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COVID-19: It’s homeworking, but not as we know it… Employee wellbeing is key

Staying and working from home for prolonged periods of time for many can and will be difficult, frustrating and often lonely. So with that in mind, our employment team share some tips on how to make the most of it.

In these rapidly changing times, levels of anxiety will be heightened due to the general uncertainty or uneasiness surrounding the question of continued employment. To retain levels of happiness, engagement, productivity and quality it is therefore clear that high standards of professional communication are required from employers and those within, whether via telephone, email, video calls or social media platforms. Keeping in contact and generally encouraging social interaction is key going forward, in whatever form, particularly in the first few days and weeks of these new / enforced homeworking arrangements.

Similarly, employees should know that they can reach out to their line managers or other support staff as and when they need to. Taking steps to care for people’s minds and wellbeing is just as important, if not more, as ensuring employees take care of their physical wellbeing.

Therefore, the following tips can be shared with your employees (deliberately drafted to be lifted from this article) to help them settle into their new routine:

  • Stick to the usual routine wherever possible. While there may be an advantage of not having to commute, try to start work on time as if you normally would, and finish at the correct time also. Not having to commute may mean an occasional lie-in, so take advantage, but avoid working a deliberately longer day.
  • When preparing for work, ensure that you get washed / showered and dressed in the usual way; don’t plan to lull around in your pyjamas all day. If there is a dress-down day throughout the week use it. Alternatively, try a dress up’day for a bit of fun. The important thing here is to have an “I’m going to work” mindset and dressing appropriately is important for this.
  • Throughout the working day take regular breaks as you would at work. In doing so, pick up the phone (or use another method of communication) to catch up with a colleague. Over lunchtime, make sure you move away from the workstation, and have a proper break doing what you want to do.
  • Eat and stay hydrated throughout the day. It can be all too easy to miss a meal, or a simple cup of tea, particularly when the office environment has previously lent itself to someone doing a tea round!
  • Establish your workspace as being your work space and nothing else. Don’t seek to work in bed or on the sofa. You will be more productive when working at a designated workstation. Try to create an at the office environment wherever possible, which may include working at a desk or at the dining room table; being sat up, with good posture, without the television on in the background will greatly assist, and help you leave it all behind at the end of the working day.
  • Get some fresh air throughout the day. Take a walk at lunchtime or get into the garden where you can. Open your windows for a blast of fresh air – weather dependent of course. Similarly, make a conscious effort to get up from your workstation throughout the day; stand to make calls, or otherwise take on board the various stretching exercises that can be completed in a desk-based environment (easily found on the internet).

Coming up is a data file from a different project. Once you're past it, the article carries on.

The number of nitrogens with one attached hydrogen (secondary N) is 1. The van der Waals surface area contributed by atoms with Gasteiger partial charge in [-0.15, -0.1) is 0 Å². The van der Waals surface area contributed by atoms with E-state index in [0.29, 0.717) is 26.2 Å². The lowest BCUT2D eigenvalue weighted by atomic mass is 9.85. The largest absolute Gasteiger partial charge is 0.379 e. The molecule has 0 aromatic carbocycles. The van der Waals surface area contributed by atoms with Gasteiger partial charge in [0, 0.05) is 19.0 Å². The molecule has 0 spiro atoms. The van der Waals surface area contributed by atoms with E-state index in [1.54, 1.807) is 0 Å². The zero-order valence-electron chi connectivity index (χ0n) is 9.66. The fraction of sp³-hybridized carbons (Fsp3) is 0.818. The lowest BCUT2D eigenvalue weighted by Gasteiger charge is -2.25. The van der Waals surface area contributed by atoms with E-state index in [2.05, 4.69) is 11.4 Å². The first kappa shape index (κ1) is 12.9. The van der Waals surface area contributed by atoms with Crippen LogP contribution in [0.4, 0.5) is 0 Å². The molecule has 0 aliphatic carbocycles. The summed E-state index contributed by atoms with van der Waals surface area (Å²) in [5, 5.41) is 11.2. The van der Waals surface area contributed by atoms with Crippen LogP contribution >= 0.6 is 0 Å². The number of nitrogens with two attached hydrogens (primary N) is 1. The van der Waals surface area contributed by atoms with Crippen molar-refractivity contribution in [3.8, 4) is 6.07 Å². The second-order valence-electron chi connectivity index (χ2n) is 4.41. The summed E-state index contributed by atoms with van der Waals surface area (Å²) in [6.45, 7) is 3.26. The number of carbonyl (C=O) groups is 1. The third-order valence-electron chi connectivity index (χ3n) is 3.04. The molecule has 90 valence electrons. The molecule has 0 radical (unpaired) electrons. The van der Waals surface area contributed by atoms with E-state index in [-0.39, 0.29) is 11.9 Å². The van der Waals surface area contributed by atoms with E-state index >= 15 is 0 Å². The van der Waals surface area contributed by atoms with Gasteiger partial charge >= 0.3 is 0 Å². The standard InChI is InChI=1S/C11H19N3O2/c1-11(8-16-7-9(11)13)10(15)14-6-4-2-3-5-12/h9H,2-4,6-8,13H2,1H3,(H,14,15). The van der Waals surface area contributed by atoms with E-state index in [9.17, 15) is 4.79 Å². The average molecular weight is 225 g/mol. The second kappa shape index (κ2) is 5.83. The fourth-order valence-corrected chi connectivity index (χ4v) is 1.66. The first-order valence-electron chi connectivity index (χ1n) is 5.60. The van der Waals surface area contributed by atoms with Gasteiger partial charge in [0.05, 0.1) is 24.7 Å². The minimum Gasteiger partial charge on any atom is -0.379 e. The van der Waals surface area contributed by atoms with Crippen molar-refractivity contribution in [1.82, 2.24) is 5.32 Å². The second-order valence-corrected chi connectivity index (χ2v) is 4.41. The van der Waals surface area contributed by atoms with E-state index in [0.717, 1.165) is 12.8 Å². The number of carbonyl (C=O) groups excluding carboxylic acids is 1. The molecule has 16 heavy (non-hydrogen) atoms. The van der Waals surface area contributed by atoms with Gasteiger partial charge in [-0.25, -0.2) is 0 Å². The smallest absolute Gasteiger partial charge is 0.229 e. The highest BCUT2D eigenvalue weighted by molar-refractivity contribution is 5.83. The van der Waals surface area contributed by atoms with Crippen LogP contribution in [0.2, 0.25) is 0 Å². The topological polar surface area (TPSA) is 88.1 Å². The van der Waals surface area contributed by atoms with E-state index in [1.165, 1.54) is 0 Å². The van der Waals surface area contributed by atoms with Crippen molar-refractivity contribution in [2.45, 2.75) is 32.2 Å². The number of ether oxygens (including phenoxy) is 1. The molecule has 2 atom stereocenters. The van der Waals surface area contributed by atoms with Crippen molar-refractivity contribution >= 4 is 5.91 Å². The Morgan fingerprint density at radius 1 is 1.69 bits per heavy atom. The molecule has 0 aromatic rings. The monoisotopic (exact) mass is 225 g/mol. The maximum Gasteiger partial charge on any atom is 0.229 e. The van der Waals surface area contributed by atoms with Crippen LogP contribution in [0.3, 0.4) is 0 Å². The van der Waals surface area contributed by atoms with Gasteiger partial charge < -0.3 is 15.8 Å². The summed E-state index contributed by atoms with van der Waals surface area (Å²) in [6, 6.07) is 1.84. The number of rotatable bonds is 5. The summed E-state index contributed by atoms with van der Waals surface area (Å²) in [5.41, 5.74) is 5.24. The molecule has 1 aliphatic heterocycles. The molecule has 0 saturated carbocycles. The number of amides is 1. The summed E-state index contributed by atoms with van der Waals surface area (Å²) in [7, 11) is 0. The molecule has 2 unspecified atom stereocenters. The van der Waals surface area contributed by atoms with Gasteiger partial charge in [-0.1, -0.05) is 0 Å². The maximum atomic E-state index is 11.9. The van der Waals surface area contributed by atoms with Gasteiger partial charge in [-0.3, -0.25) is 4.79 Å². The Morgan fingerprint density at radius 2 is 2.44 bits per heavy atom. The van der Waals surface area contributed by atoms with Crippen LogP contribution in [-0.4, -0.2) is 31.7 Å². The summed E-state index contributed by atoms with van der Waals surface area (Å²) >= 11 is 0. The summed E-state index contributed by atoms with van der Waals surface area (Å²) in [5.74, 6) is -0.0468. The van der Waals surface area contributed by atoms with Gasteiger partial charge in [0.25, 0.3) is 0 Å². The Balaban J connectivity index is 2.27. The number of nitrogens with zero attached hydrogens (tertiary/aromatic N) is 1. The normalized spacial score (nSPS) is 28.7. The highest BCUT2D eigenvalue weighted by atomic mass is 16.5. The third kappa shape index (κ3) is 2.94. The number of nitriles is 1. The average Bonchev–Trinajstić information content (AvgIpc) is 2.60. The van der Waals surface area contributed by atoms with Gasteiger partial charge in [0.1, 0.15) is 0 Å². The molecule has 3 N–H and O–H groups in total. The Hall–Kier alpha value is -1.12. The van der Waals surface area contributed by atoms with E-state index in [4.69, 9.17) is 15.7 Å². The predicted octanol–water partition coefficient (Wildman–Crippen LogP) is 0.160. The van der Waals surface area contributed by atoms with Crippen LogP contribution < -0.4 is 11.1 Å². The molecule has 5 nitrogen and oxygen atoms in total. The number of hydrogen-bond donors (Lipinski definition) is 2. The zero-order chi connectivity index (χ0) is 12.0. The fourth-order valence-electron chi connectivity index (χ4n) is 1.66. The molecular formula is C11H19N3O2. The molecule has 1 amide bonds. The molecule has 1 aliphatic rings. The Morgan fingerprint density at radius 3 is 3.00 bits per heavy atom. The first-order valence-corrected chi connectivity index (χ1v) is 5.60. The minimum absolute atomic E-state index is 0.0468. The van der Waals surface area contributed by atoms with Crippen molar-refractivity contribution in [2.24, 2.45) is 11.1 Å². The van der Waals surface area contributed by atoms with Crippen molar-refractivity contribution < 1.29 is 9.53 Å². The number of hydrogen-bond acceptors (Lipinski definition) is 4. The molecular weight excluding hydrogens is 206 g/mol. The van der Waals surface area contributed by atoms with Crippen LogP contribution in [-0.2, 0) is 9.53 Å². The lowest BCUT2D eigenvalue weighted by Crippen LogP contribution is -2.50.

• Stay in contact with your colleagues. Treat the day as if you were in the office, being social with your colleagues as appropriate. Check in with your colleagues particularly if you haven’t heard from them; check that they are adapting well to their new working arrangements and support them if they aren’t in any way. Everyone is in this together. Place regular catch-ups in the diary and stick to them, particularly if you are involved in team-orientated tasks or projects.
  • Remain focused on the task(s) ahead. Creating lists of things to that need to be done in discussion with your line manager and colleagues will help. Even create lists for what you should not do, like watching TV instead of working.
  • Avoid distractions or the need to multitask with household chores. While there is nothing wrong with getting ahead at the beginning of the day (due to the lack of a daily commute) what may be a small distraction to start with could escalate into something more, which in itself could extend the working day unnecessarily. Try to be as productive as you can by focusing on your workload during your working day and keeping your home life separate wherever possible.
  • At the end of the day, check in with your line manager and/or colleagues. Update them as to what you’ve done throughout the day, and plan for the following day. This will help you ensure that the end of the working day is the end of the working day, so that you are not tempted to return to work throughout the evening.

Looking into the future, with the right attitude towards homeworking (and other possible flexible working arrangements), particularly in relation to employee wellbeing, from both employers and employees, we will hopefully see maintained levels of productivity, engagement, motivation and commitment from all.

In the meantime, let’s hope for good broadband connection.


This information is for educational purposes only and does not constitute legal advice. It is recommended that specific professional advice is sought before acting on any of the information given. © Shoosmiths LLP 2022.


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